September 18, 2017

So listen. On July 4, I was listening to one of my favourite albums, and mused aloud: “I wonder how many other people have written a ghost story based on The Ghost of Genova Heights.” By July 17, I had finished a first draft of just under 23,000 words, most of it written in a mad rush of about four days near the end. Currently it’s around 28,000 words and, though it needs one more light editing pass, it likely won’t be getting any longer. It felt intensely urgent and personal to get the words out – it felt like being sixteen again, and paying cash for my first computer, and writing into the dead of night, writing till my arms and back hurt and I fell asleep in classes the next day, writing as if words had to be drained from a spillway to prevent some kind of disaster. I hadn’t written like that for years – not since (she said meaningfully) the end of 2014, when my friend MHK talked me into submitting a piece of fiction for the first time in the hopes of receiving money.

Not since I began writing with the intention of selling what I wrote.

Because long before I was done, I knew that the story would never be sold. And the rationale behind that decision/fact began to split into two blog posts, two discrete streams of endless rationalization and apologies and excuses and glosses that would end up being longer than the piece itself. “Oh shit,” I kept thinking, “I’m really going to have to write something about this thing that I wrote, aren’t I? Jesus Christ. It’s like Inception in here. There’s a schism, the centre cannot hold, I really cannot not write something about it. I wish I knew what restraint was.”

Well, I don’t, so here’s why it’s never going to be sold:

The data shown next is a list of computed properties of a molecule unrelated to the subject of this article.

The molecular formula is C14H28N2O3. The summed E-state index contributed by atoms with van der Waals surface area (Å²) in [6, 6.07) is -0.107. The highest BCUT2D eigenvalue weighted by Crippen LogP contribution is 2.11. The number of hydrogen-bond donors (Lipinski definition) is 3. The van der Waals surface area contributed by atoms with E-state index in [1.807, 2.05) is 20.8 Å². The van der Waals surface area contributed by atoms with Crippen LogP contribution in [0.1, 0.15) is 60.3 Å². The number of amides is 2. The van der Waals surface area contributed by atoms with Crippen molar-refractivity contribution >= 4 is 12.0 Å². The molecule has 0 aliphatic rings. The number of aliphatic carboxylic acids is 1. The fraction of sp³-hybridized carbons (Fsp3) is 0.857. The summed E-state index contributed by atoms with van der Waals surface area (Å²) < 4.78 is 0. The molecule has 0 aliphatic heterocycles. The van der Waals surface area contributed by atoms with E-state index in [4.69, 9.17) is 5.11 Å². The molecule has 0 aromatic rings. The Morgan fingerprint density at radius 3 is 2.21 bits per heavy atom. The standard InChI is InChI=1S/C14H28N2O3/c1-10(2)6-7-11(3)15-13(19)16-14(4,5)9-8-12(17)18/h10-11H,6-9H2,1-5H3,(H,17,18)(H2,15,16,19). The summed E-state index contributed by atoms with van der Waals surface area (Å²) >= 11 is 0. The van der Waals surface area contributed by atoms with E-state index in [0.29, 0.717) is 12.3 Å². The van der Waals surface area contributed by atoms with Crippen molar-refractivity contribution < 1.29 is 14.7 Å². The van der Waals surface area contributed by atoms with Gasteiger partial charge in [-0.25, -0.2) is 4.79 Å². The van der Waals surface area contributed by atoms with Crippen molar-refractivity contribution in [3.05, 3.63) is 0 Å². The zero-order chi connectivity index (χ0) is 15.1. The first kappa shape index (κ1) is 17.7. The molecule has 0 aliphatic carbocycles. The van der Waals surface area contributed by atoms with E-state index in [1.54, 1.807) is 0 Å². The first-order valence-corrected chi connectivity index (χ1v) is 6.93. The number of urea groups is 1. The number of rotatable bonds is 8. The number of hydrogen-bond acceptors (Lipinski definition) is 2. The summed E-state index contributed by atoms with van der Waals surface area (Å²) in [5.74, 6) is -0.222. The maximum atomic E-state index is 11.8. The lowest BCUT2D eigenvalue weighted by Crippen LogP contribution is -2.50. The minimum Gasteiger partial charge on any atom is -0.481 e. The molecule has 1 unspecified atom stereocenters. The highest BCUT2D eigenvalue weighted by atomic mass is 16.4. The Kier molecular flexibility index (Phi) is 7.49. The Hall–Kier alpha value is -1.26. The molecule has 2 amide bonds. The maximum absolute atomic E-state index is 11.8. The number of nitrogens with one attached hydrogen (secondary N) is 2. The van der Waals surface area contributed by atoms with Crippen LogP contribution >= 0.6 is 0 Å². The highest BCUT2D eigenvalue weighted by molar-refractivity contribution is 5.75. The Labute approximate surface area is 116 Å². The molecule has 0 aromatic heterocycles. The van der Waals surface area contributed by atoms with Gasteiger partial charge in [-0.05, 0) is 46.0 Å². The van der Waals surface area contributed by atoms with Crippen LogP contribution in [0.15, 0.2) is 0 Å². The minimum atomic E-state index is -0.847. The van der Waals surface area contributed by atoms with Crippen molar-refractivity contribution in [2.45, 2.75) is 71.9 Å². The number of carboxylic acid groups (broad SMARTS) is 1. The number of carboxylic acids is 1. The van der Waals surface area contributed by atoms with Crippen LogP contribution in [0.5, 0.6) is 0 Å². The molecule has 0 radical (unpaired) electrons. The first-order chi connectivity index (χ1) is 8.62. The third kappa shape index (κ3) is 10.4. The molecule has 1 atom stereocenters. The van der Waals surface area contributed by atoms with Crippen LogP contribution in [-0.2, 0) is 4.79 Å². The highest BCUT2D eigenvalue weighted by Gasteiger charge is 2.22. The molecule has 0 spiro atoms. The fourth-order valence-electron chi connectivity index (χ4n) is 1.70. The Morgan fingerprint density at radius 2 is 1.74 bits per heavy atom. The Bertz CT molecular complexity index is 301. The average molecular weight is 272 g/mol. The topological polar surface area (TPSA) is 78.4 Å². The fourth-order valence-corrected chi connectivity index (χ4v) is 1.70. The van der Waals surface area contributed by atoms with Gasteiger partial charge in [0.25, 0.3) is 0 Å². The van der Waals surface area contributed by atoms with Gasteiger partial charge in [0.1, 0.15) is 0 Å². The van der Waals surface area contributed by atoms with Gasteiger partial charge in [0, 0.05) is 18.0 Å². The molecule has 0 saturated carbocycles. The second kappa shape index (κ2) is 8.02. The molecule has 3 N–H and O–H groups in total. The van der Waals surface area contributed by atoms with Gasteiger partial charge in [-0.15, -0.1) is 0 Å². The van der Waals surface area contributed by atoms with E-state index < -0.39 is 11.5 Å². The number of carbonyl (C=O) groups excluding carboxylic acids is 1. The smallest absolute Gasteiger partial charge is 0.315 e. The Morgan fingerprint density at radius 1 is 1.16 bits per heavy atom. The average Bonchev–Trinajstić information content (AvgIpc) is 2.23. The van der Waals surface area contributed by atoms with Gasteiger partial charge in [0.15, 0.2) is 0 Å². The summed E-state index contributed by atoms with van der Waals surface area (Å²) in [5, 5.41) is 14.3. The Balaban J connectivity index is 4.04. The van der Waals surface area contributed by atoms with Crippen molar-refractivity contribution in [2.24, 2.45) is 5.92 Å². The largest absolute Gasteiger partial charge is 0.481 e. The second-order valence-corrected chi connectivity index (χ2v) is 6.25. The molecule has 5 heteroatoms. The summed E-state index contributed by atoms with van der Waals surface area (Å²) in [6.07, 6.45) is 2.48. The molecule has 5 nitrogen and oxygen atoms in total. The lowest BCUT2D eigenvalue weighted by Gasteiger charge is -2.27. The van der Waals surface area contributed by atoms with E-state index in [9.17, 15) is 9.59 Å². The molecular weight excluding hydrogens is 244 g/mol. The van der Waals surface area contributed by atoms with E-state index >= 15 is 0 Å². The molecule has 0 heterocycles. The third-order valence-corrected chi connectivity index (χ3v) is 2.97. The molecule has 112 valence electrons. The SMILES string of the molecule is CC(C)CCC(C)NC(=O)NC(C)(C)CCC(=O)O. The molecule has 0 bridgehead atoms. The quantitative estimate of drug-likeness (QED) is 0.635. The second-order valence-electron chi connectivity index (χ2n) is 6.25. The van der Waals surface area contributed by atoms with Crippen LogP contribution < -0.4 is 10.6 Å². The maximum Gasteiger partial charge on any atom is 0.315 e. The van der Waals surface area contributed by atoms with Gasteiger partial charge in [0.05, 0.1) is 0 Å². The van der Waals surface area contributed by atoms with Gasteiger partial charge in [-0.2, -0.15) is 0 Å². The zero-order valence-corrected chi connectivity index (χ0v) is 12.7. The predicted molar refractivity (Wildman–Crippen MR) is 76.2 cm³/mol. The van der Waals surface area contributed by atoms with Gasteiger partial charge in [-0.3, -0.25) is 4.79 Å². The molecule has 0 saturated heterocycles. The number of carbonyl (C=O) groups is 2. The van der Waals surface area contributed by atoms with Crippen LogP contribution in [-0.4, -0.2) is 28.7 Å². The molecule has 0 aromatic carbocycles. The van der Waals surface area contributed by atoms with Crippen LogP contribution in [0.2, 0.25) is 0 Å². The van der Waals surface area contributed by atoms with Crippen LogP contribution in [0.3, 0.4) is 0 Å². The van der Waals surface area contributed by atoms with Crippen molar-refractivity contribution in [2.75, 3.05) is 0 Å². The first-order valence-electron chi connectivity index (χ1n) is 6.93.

1. I can’t. There are, for very good reasons, no markets for novellas like this – it’s not fantasy (not enough speculative elements), not horror (the ghost isn’t very scary), not romance (there’s one smooch), not historical fiction (I actually made up an entirely different England and abolished the monarchy). So first, no one’s available to buy it. But secondly, supposing such a market did exist, it’s simply not saleable. There’s no conflict, no climax, no character arcs. There’s nothing of the formulas I’ve been told to obey by a hundred different venues. “We want stories with a strong beginning, middle, and end!” “There has to be tension and conflict!” “Things can’t just happen!” “What are the stakes?” “Likeable characters!” “Three-act structure!” “Five-act structure!” Instead, it’s just the story of a broken young man who returns from war by the skin of his teeth, and is haunted by some motherfucker that he thought was his friend. Ben isn’t even a particularly sympathetic character; he represents no one; he is not aspirational; he is not even a warning. He is unemployed, has no family, is in constant pain from what the doctors insist should be a healed injury, is probably suffering from PTSD, can’t sleep, can’t eat, and would, if he were alive today, surely be diagnosed with profound clinical depression. Things just happen to him, and he tries to roll with the punches as much as he is able. But really, it’s 28,000 words of Ben being, more or less, completely out of cope. He just cannot cope any more. There’s no more coping. He ran out during the war and it never came back. There are no heroes in the world to which he returns; there are no villains. There’s nothing to fight. He can’t even fight the ghost. It’s everything a piece of fiction is not supposed to be. The writing rules have been broken, but without sufficient competence to get away with being ‘experimental’ or ‘post-modern’ or whatever. At best, if you were feeling generous, you could say that it’s an affectionate, if not accurate, aping of Victorian literature. I have learned well from the local magpies, I copy voices well. I’ve done it in a ton of my stories. Look at ‘The Adventurer’s Wife,’ aping Howard and Lovecraft; look at ‘And Sneer of Cold Command,’ aping Mieville; look at ‘Instructions,’ aping an actual instructions manual. Maybe, pitiably, I have no voice of my own. Maybe I just copy whatever I’ve read that seems to have a useful voice to repurpose into my next piece of fiction. What editor would want to buy that? But then, on top of that: